Up until 2010, adult mortality annually varied (14.5 ± 1.00 SE) and did not show a consistent trend although annual rates were 28-32% higher between 2012 and 2014. Unlike most reporting for caribou herds, Kaplan Meier curves are calculated which suggests caribou survival declined steadily from about 1 year to 10 years of age and about 50% of caribou survive from 1 year to 6 years of age (Parrett 2013). Currently, harvests are estimated from previous records and community size as the hunter registration and reporting system was not effective (Parrett 2015, Braem 2017). For 2012 and 2013, the harvest was 3,387 TCH caribou which was approximately 6%-10% of the 2011 and 2013 estimated herd size (Parrett 2013).
Management: The 2008-2016 decline was likely caused by summer and winter nutrition interacting with high levels of predation on calves in winter. Harvest will play an increasing role in herd dynamics if the decline continues and the age structure increases the susceptibility of the herd to further decline (Parrett 2014).
The Alaska Department of Fish and Game (ADF&G) has, through the State of Alaska Board of Game, established 15,000 – 28,000 caribou as a threshold herd size for Intensive management and in 2017, recommended 2,200–3,800 as the amount necessary for subsistence (ANS) for the Teshekpuk Herd (Braem 2017). The Board of Game and Federal Subsistence Board regulate hunting while habitat is managed through land management agencies, particularly the Bureau of Land Management for managing oil development in the National Petroleum Reserve–Alaska
For further information:
Alaska Fish and Game http://www.wildlife.alaska.gov/pubs/techpubs/mgt_rpts/11_caribou.pdf
Alaska Board of Game: http://www.adfg.alaska.gov/index.cfm?adfg=gameboard.main
Bureau of Land Management:
ADFG. 2017a. Alaska Department of Fish and Game Staff Comments Tab 1.3 Region V Caribou for the Alaska Board of Game Meeting Fairbanks, Alaska February 17-25, 2017. Alaska Department of Fish and Game Division for Alaskan Board of Game, Kotzebue, AK, January 2017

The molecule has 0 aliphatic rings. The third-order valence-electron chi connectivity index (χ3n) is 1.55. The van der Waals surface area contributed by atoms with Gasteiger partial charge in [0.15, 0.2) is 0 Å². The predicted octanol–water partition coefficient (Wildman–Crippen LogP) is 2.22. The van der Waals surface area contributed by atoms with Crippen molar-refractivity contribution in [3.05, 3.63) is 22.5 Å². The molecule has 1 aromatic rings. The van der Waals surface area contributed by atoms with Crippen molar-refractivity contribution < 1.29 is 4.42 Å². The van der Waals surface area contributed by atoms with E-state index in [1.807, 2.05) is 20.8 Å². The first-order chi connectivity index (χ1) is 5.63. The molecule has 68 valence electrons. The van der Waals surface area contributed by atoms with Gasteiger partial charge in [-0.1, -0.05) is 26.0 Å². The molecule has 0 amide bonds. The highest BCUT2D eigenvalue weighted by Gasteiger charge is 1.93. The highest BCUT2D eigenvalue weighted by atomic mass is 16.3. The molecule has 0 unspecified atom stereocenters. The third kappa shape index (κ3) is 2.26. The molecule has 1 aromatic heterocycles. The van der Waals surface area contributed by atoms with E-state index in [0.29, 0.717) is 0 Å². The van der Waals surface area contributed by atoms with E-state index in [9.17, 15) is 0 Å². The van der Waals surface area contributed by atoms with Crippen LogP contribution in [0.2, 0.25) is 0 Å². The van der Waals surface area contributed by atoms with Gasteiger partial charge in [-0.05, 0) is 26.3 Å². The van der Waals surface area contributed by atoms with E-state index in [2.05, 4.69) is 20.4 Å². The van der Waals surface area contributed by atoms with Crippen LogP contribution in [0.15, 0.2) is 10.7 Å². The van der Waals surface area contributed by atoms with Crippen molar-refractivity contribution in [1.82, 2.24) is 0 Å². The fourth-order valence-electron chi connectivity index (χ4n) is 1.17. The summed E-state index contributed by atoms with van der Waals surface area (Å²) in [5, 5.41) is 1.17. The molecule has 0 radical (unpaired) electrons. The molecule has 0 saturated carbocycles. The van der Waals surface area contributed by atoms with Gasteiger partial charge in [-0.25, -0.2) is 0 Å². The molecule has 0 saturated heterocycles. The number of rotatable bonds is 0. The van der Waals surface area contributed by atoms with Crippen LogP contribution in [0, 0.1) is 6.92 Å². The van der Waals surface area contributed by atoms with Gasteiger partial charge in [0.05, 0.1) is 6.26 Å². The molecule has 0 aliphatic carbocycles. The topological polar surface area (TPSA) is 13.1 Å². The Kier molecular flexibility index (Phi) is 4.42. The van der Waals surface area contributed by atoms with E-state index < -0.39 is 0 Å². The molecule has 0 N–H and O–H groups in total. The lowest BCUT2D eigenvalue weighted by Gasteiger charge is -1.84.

ADFG. 2017b. Alaska Department of Fish and Game Staff Comments Interior/Northeast Arctic Region Proposals Alaska Board of Game Meeting Fairbanks, Alaska February 17-25, 2017. Alaska Department of Fish and Game Division for Alaskan Board of Game, Kotzebue, AK
Braem, N. M. 2017. Revised Options for Amounts Reasonably Necessary for Subsistence Uses of the Teshekpuk Caribou Herd. Alaska Department of Fish and Game Division of Subsistence, Special Publication No. BOG 2017-02, Fairbanks.
Carroll, G.M., L.S. Parrett, J.C. George, and D.A. Yokel. 2005. Calving distribution of the Teshekpuk caribou herd, 1994-2003. Rangifer 16: 27-35.
Parrett, L.S. 2013. Unit 26A, Teshekpuk caribou herd. Pages 246–284 [In] P. Harper, editor. Caribou management report of survey and inventory activities 1 July 2012–30 June 2014. Alaska Department of Fish and Game, Species Management Report ADF&G/DWC/SMR-2013-3, Juneau.
Parrett, L. 2014. Teshekpuk Caribou Herd Overview. Alaska Department of Fish and Game Division for Alaskan Board of Game, Kotzebue, AK, January 2014
Person, B.T., A.K. Prichard, G.M. Carroll, D.A. Yokel, R.S. Suydam, and J.C. George. 2007. Distribution and movements of the Teshekpuk Herd 1990-2005: prior to oil and gas development. Arctic. 60: 238-250.